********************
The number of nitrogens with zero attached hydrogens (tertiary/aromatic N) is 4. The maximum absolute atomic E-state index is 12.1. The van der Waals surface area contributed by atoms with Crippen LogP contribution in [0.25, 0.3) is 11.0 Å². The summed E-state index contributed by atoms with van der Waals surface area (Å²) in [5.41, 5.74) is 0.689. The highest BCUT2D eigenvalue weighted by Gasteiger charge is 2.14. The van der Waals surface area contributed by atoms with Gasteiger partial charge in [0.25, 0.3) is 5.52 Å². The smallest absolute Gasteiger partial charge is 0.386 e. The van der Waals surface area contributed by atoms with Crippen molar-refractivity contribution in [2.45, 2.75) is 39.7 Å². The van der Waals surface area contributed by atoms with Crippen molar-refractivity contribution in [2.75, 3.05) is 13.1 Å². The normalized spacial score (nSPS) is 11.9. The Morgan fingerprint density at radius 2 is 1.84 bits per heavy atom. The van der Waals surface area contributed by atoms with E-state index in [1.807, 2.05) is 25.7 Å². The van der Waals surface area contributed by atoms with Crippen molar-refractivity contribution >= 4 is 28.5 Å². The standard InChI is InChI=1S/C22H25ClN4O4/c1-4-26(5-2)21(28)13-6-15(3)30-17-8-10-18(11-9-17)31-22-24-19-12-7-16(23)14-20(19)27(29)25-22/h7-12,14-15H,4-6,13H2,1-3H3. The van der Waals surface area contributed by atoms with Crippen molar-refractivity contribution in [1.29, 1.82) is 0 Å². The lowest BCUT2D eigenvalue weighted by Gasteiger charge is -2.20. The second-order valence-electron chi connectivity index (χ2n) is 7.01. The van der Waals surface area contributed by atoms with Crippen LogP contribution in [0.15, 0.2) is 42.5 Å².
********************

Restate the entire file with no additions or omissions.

The number of nitrogens with zero attached hydrogens (tertiary/aromatic N) is 4. The maximum absolute atomic E-state index is 12.1. The van der Waals surface area contributed by atoms with Crippen LogP contribution in [0.25, 0.3) is 11.0 Å². The summed E-state index contributed by atoms with van der Waals surface area (Å²) in [5.41, 5.74) is 0.689. The highest BCUT2D eigenvalue weighted by Gasteiger charge is 2.14. The van der Waals surface area contributed by atoms with Gasteiger partial charge in [0.25, 0.3) is 5.52 Å². The smallest absolute Gasteiger partial charge is 0.386 e. The van der Waals surface area contributed by atoms with Crippen molar-refractivity contribution in [2.45, 2.75) is 39.7 Å². The van der Waals surface area contributed by atoms with Crippen molar-refractivity contribution in [2.75, 3.05) is 13.1 Å². The normalized spacial score (nSPS) is 11.9. The Morgan fingerprint density at radius 2 is 1.84 bits per heavy atom. The van der Waals surface area contributed by atoms with E-state index in [1.807, 2.05) is 25.7 Å². The van der Waals surface area contributed by atoms with Crippen molar-refractivity contribution >= 4 is 28.5 Å². The standard InChI is InChI=1S/C22H25ClN4O4/c1-4-26(5-2)21(28)13-6-15(3)30-17-8-10-18(11-9-17)31-22-24-19-12-7-16(23)14-20(19)27(29)25-22/h7-12,14-15H,4-6,13H2,1-3H3. The van der Waals surface area contributed by atoms with Crippen molar-refractivity contribution in [1.29, 1.82) is 0 Å². The lowest BCUT2D eigenvalue weighted by Gasteiger charge is -2.20. The second-order valence-electron chi connectivity index (χ2n) is 7.01. The van der Waals surface area contributed by atoms with Crippen LogP contribution in [0.15, 0.2) is 42.5 Å².